Strategic IP Management

Don't Patent It!

When an invention comes to the attention of a strategic IP manager s/he asks, “Is a patent the best way to protect this?”, “Is it worth the costs?” and “Is it worth the risk?”.

The risk is that your application never matures into a granted patent. Your application, in which you divulged the best way to practice your invention, is published 18 months after it's submitted and anyone can practice it if you don't get it patented.
If the invention could be practised in-house (say, a means of manufacturing) and the product not reverse engineered easily, the IP could be maintained as a trade secret instead of risking it through the public scrutiny of patent prosecution.

There's no certainty that you'll get a patent but there is certainty that you will not get a patent if your invention, specified in the claims you’re drafting, is described in the prior art or obvious in view of the prior art. What's an IP manager to do? Strategic IP managers search for prior art.

Looking for trouble

Some are of the opinion that you should not search for prior art because it's an extra cost, there is no guarantee that it will be complete (the patent examiner might find something missed), it delays filing so you'll get a later priority date, the patent office will conduct a search anyway and, ironically, if you uncover prior art relevant to your application, you must divulge it to the patent office in your application. All that is true but it is wrong to conclude that you should not search before you submit. Here's why.

The legal fees associated with submitting a patent application are an order of magnitude higher than the fees charged by a search professional so it is “penny wise and pound foolish” to dismiss a search due to the costs

Concern about receiving a later priority date is an excuse for any sloppy, rushed job. That's a bad strategy. Applications should be submitted promptly not quickly.

It's true that even the best search professional cannot guarantee that an examiner won't find something missed in the pre-submission search. (Information in the public domain is constantly increasing and the examiner has access to prepublication applications not available to the searcher.) But the point of a search, is not to prove there is no prior art, but to prove there is! Of course it's bad news if a search uncovers prior art but you save a lot of money by “failing early”. If a “hit” is found that will destroy your novelty or non-obviousness, you will not hire an attorney to prepare the application, so money is saved. And the IP is saved too – maintained as a trade secret.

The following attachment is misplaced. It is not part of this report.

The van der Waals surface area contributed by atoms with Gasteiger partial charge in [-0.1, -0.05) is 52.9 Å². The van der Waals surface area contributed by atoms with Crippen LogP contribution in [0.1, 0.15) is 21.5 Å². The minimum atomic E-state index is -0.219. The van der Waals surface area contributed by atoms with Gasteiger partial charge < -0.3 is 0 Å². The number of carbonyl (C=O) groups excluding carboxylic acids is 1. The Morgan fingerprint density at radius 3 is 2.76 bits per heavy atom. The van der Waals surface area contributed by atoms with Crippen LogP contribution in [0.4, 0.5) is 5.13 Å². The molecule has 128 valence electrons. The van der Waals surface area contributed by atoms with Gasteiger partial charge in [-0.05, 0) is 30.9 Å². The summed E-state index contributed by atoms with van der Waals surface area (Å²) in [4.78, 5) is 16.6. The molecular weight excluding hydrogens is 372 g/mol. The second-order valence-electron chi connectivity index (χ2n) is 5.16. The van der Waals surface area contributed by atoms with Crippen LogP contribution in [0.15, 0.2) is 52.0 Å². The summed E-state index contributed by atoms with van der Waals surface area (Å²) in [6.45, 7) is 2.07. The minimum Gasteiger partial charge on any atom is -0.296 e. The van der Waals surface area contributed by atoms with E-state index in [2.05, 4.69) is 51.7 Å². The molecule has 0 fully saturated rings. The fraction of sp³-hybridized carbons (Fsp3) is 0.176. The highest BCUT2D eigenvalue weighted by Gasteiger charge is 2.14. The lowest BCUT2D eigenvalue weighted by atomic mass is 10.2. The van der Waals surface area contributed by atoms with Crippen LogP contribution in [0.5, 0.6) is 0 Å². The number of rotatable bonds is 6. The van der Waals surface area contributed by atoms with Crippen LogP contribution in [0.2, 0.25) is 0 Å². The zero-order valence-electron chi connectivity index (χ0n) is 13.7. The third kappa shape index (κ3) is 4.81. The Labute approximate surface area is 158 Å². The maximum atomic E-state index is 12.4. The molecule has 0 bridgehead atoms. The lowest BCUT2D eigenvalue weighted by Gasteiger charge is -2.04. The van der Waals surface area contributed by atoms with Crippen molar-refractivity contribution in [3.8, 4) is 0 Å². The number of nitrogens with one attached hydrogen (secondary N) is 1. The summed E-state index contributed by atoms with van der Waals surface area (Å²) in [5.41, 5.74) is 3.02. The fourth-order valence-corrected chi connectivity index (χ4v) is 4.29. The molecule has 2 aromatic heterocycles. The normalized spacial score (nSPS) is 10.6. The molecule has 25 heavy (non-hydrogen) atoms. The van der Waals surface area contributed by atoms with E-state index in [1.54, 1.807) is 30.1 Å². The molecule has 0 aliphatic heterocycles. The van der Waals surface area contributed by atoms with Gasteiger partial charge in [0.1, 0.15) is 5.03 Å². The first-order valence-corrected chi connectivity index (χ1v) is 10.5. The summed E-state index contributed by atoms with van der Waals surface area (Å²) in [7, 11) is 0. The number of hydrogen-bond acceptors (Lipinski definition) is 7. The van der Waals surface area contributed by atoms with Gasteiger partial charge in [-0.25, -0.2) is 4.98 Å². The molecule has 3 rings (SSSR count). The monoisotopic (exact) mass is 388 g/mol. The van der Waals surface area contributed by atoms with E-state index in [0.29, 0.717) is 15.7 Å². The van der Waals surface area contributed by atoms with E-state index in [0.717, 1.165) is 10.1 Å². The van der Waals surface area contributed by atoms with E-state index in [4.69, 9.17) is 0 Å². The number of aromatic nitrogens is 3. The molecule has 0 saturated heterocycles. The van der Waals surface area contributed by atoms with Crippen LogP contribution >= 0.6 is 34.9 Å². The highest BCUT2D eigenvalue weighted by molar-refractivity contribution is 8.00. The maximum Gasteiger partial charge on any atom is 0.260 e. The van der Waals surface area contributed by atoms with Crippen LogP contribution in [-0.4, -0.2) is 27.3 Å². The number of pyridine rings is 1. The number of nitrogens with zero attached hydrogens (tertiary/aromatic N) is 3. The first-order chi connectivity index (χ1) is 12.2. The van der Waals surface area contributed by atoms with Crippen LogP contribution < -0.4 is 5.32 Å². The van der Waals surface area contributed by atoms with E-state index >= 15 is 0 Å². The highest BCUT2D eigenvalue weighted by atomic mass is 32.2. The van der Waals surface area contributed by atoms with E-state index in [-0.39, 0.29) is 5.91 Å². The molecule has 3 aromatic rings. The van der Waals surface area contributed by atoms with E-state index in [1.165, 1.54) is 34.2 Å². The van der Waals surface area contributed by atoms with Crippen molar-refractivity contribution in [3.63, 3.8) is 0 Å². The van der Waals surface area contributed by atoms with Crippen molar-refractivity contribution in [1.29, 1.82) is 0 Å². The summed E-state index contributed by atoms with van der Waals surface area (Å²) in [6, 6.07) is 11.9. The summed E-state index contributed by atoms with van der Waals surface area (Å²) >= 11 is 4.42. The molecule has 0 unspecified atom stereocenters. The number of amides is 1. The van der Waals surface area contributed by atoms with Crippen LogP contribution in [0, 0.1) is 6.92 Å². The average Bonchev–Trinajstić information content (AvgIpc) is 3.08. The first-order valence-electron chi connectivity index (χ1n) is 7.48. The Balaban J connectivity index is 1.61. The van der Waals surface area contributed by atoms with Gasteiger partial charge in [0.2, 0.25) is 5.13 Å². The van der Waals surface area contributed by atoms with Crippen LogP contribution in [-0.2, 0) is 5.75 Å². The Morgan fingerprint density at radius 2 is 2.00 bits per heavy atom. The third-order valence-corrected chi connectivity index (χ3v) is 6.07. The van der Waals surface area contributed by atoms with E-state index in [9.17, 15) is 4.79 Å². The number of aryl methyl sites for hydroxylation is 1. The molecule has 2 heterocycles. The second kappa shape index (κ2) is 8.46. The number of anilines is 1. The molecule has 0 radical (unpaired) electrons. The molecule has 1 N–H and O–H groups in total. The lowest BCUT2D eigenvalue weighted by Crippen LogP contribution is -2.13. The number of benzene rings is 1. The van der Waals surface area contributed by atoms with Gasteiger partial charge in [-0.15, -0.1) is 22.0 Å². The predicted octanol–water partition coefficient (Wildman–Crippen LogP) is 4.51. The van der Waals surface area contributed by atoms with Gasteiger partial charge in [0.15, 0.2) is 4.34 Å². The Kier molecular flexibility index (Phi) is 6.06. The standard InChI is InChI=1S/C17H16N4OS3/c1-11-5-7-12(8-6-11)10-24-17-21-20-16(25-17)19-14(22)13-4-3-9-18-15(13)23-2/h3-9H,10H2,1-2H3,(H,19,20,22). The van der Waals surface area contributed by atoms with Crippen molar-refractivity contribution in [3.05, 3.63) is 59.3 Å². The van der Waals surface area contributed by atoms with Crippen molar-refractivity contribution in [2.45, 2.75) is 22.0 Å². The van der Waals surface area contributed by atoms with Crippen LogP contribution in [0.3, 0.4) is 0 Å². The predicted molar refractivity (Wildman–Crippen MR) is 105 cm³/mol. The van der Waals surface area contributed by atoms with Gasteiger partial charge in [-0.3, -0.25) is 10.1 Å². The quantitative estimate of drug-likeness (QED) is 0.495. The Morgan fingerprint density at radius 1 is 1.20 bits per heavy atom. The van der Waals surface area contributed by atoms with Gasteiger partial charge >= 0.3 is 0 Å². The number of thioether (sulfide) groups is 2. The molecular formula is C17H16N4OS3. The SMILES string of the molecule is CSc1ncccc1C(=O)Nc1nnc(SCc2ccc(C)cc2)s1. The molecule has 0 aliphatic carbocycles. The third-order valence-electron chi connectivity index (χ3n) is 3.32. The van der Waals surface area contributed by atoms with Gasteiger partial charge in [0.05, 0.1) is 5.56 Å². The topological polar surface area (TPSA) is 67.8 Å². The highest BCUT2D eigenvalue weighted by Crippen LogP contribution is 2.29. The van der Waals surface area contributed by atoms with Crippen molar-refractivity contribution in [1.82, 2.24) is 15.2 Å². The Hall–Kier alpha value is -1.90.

A professional searcher finds “documents of interest” which may or may not be Prior Art. To kill your claim(s), the document(s) must provide a description sufficient to teach the invention to a person “skilled in the art” (the average worker in the field) of the subject matter you are claiming. Searchers are experts in databases, categories and fields but cannot be skilled in all the arts they search. So, if a searcher finds a “hit” – don’t panic. Get conformation from an expert. Patent attorneys and patent agents are NOT experts in identifying and interpreting the prior art. They are experts in writing and interpreting patent claims. Your Chief Scientific Officer would be a good choice but probably is also an inventor, co-inventor or otherwise biased. If you must, find an outsider skilled in the art, get a Confidentiality Agreement in place and ask, “does this paper describe the invention in these claims we're drafting?”.

If the answer is “No, and here's why ... ”, then you should think about getting a patent to protect your invention (assuming it could prove profitable).
If the answer is “Yes”, you might be able to patent it if you can limit your claim(s) in such a way as to differentiate them from the Prior Art. Of course, if you limit the claims (which you'd have to do, anyway, once the Examiner sees the Prior Art), you reduce the coverage of the claims, so the newly defined invention might no longer provide the protection you want.
Some IP managers might suggest filing the application anyway - hoping the Examiner doesn't discover the prior art that you discovered. This is not strategic IP management. It's gambling, foolish and ignores a glaring dilema. It's a gamble that the Examiner won't find the prior art that you or your searcher found. There may be a statistical value you could attribute to that gamble, but it's unlikely that you can predict the odds and that is the most foolish kind of gambling. This strategy presents a dilemna because "Each individual associated with the filing and prosecution of a patent application has a duty of candor and good faith in dealing with the Office, which includes a duty to disclose to the Office all information known to that individual to be material to patentability" (37 CFR 1.56) - such as “documents of interest”.
If that's the case, your best strategy is to continue to keep it a trade secret.

Trade secrets

All patents start as trade secrets.
Trade secrets are information not known to the public which confer economic benefits derived specifically from its not being publicly known. Companies maintain these secrets by requiring its employees sign an employment contract containing non-disclosure and non-compete clauses. Trade secrets, unlike patents, do not require a lawyer and nothing is submitted so a trade secret can be in effect immediately and costs nothing. Unlike patents, trade secrets do not expire, but the a competitor might independently discover it, duplicate it and commercialise it. That's the risk in trade secrets.